The British state’s role in Northern Ireland

Operation Chiffon: The Secret Story of MI5 and MI6 and the Road to Peace in Ireland by Peter Taylor – a book and a BBC documentary – examines secret links between British governments and the Provisional IRA leading up to the so-called ‘peace process’ and the Good Friday Agreement.

In late November 1993, the Observer newspaper published a story that exposed the links between John Major’s Tory government and the IRA, which caused an outrage from right-wing politicians and sections of the British media. Previously, Major told MPs that it would “turn my stomach to sit down and talk” to the IRA. However, Peter Taylor, a veteran author and documentary maker on the Troubles, shows that secret communications, on and off, often through intermediaries, had taken place over decades.

The British referred to the secret talks leading up to the 1990s peace process as Operation Chiffon. “Ambiguous phrases were very much the currency to be involved with”, one of the MI6 officers, Michael Oatley, told Peter Taylor. The British told the IRA they were prepared to discuss “structures of disengagement”, without giving any timescale or details. Oatley’s MI5 successor, who Taylor identifies only as ‘Robert’, and interviews in the TV documentary, had an unauthorised face-to-face meeting with Martin McGuinness, a senior figure in the provisional IRA, in 1991.

Robert had been told not to see McGuinness by his superiors after the outrage caused by an IRA bomb that killed two boys and injured 56 people in Warrington, England. Robert, soon retiring, decided to disobey orders. Regarding the outcome of any formal negotiations with the British government, Robert says he told McGuinness: ‘‘The final solution is union. It is going to happen anyway. The historical train – Europe – determines that. We are committed to Europe… This island will be one”. After Robert’s meeting was discovered by his superiors, he was obliged to resign from MI5. By that time, however, it is claimed that McGuinness had already passed on a message in response to Robert’s comments: “The conflict is over, but we need your advice on how to bring it to a close”.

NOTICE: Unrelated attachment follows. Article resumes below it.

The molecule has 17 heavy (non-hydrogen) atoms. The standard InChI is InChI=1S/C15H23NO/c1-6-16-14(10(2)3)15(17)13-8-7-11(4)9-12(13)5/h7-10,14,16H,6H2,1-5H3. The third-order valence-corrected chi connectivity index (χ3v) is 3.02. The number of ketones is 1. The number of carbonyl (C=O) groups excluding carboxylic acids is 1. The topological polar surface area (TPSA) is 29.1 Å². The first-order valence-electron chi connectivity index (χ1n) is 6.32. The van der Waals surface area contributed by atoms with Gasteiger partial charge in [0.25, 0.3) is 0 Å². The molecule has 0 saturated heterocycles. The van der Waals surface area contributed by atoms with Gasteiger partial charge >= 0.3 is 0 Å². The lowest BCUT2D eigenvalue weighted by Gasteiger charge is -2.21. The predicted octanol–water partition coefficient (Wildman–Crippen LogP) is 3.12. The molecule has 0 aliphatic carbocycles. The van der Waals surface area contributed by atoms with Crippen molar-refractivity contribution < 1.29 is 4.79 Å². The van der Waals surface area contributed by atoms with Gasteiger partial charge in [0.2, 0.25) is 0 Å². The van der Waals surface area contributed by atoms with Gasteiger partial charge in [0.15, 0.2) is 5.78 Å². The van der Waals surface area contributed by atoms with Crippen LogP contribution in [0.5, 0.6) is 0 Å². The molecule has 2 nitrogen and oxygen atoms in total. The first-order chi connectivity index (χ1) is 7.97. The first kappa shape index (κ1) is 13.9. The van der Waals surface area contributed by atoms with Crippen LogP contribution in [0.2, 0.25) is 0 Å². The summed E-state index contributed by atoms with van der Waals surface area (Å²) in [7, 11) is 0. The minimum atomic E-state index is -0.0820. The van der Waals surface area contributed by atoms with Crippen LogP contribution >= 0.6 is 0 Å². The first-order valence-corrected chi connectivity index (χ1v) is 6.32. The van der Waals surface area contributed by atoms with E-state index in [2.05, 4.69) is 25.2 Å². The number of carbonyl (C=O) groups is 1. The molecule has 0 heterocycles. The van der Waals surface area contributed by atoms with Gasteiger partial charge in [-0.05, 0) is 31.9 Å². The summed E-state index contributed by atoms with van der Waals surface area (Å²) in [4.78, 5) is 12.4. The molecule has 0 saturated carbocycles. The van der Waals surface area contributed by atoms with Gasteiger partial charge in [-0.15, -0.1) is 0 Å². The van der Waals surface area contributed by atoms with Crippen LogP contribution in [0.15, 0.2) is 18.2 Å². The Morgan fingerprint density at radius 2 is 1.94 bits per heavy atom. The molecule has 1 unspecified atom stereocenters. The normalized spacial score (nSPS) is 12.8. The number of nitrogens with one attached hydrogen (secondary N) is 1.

Much has been made of the supposed words used by Robert and McGuinness, and the issue is contested. Robert is credited with playing a brief but crucial role in unlocking the way to the peace process, ceasefires and the Good Friday Agreement. As with much of the commentary on the latter’s 25th anniversary, the role of individuals in delivering peace – Gerry Adams, John Hume, Bill Clinton and David Trimble, for example – are given undue weight.

While individuals can play a key role in certain historical circumstances, this is dependent on the objective situation creating the necessary conditions. The 1998 Belfast agreement came on the back of a long process. In particular, this included major shifts by the Provisional IRA and Sinn Fein over decades. (See Twenty-Five Years Since the Good Friday Agreement, in Socialism Today No.266, April 2023)

It may be the case that the Sinn Fein leadership seized on Robert’s comments alluding to the British government accepting a united Ireland to help win over the IRA rank and file towards a negotiated deal. In the 1970s and 1980s, the IRA conducted an armed campaign of bombings and shootings in pursuance of an immediate British withdrawal and a united Ireland. But the reality was that the British establishment had considered moves towards a united Ireland from the 1950s onwards – the better to exploit the Irish working class without costly subsidies to the Northern economy.